Couch-bound observations from Game 1


Couch-bound observations from Game 1

Programming note: Tune in to Giants October Quest, today at 4 p.m. leading up to first pitch of NLCS Game 2, and again following the final out, only on Comcast SportsNet Bay Area!

SAN FRANCISCO It was cruel enough to be sick for Game 1 ofthe NLCS Sunday night.

But my couch-bound experience got a little better once Istreamed KNBR on my MLB app, paused the DVR on my TV just long enough to syncup the audio, and hit the mute button on Joe Buck.

Ill be back at AT&T Park tonight for Game 2 (I do notrecommend coming down with a cold and food poisoning simultaneously, by the way),but here are a few observations I jotted on the back of an envelope betweengulps of Gatorade last night:

--Madison Bumgarner just doesnt have anything left. Heisnt out in front on any of his pitches. Theres no crispness or late life tohis stuff, and that was never more apparent than when he couldnt get a pitchpast pitcher Lance Lynn who was 3 for 50 in the regular season.

RELATED: Box score -- Cards 6, Giants 4

This is kind of what I expected from Bumgarner down thestretch two years ago, when his innings count soared from the previous year inthe minors. He didnt let down as a 21-year-old, of course, and won Game 4 of the 2010 WorldSeries on Halloween night. Perhaps now were finally seeing the result of allthose innings at such a young age.

Bruce Bochy said after the game that Bumgarners next startfor Game 5 is an open proposition. I think Barry Zito is pretty much assured astart now, whether its Game 4 or Game 5 with Tim Lincecum starting Game 4.

--Bochy has been a savant in the postseason, but he mighthave made his first major blunder by leaving Bumgarner in to face CarlosBeltran in the fourth. With Beltrans blinding bat speed, there was no way thatconfrontation would turn out well for the Giants unless he hit a rocket atsomeone. The two-run homer ended up being the difference in the game.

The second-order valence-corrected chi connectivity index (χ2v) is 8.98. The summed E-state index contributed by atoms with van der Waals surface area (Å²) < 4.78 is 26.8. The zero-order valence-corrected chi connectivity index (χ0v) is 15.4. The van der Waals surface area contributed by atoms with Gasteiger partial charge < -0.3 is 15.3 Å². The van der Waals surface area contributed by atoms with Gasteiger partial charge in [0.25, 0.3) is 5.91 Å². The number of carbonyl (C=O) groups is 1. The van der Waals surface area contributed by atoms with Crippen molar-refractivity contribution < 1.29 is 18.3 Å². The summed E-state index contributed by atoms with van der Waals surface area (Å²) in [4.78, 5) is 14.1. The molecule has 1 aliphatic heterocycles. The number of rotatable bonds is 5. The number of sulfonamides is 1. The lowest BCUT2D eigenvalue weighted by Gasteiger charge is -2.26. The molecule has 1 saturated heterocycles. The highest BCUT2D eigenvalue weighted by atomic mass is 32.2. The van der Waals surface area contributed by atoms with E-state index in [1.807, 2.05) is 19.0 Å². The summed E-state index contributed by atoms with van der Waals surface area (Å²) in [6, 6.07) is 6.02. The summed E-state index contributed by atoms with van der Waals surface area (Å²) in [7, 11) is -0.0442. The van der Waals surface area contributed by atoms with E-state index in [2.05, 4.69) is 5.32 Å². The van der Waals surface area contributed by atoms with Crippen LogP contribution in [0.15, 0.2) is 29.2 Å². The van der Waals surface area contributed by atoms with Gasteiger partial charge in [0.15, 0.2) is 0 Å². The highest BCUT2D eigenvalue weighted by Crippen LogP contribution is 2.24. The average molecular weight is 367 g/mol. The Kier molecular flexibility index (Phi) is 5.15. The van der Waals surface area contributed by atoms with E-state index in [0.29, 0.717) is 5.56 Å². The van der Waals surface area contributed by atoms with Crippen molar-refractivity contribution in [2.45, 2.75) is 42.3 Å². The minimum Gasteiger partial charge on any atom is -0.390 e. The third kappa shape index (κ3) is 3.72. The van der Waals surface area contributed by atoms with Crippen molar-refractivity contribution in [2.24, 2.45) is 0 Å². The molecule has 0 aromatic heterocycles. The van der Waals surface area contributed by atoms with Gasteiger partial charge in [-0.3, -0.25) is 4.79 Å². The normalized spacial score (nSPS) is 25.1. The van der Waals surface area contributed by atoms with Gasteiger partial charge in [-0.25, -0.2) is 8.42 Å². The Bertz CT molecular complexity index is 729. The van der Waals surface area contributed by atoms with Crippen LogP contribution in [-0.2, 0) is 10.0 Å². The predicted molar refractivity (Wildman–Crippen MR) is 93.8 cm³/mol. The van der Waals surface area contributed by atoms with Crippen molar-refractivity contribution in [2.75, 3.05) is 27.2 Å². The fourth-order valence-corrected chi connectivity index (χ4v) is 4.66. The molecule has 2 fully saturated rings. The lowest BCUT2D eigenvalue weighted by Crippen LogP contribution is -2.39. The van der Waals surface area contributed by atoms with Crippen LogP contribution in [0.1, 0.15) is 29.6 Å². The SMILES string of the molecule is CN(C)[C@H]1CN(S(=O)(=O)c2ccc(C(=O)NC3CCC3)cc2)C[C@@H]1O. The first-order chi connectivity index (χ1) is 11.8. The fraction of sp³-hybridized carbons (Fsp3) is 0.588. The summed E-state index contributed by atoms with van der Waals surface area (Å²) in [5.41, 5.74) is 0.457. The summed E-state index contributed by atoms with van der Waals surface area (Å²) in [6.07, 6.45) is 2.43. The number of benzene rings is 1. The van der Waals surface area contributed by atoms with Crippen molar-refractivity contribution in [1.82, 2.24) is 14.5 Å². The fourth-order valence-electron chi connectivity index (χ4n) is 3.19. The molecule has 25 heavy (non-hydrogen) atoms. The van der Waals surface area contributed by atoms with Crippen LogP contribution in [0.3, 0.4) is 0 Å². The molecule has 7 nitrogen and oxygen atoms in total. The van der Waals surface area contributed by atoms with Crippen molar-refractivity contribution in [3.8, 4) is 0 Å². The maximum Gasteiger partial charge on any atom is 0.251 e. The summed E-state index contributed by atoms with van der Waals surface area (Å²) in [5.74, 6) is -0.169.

--Hey, the Cardinals bullpen is pretty good. I had no ideathe Oak Ridge Boys could throw like that.

--Actually, you might find it interesting that the Cardsbullpen, despite a series of truck-stop characters who throw 95-plus, had thehighest relief ERA of all five NL playoff teams. The Giants were fourth. Thattells you something about the Reds, Braves and Nats bullpens, doesnt it? Icant remember the last time there was so much terrific relief pitching in theNL at one time.

On a related note, hey, getting an early lead is a greatidea.

--Jeremy Affeldt is such a valuable relief pitcher becausehe can face righties as well as lefties, and he almost always keeps the ball inthe park. Everything breaks down. And my word, Santiago Casilla had thenastiest stuff Ive seen from him since the first half. A 95 mph two-seamer,breaking on the hands of right-handed hitters? And a power curve in his backpocket? Almost seems unfair.

--I thought Mike Krukow nailed it in his commentary on KNBR:Every single Cardinals pitcher was just pumping fastball after fastball. Itwas, Here it is, hit it.

That tells you what the scouting reports must say. And youknow what? Theyre dead on. Pablo Sandoval was late on everything, Hunter Penceis lunging and not balanced at all, and Brandon Belt just about got the batknocked out of his hands on his bloop single.

The only two fastballs turned around all night were onGregor Blancos triple and Brandon Crawfords double.

Blanco, Crawford, Daniel Descalso, Pete Kozma its amazinghow much production both teams are getting out of the lower third of the order.

--Would it be insane to suggest moving Blanco to third andSandoval to seventh?

--Jose Feliciano can sing the National Anthem backwards withsynth-pop and experimental percussion for all I care. Ill get goosebumps. And Ilove that Tony Bennett checks his pitch before God Bless America. Even at 86,he is pitch perfect, every single time.

I feel badly for whomever the Giants arrange to sing forGame 2 and beyond. It really cant get any better.

Luckily, I'm much better today. Off to the ballpark in a little while.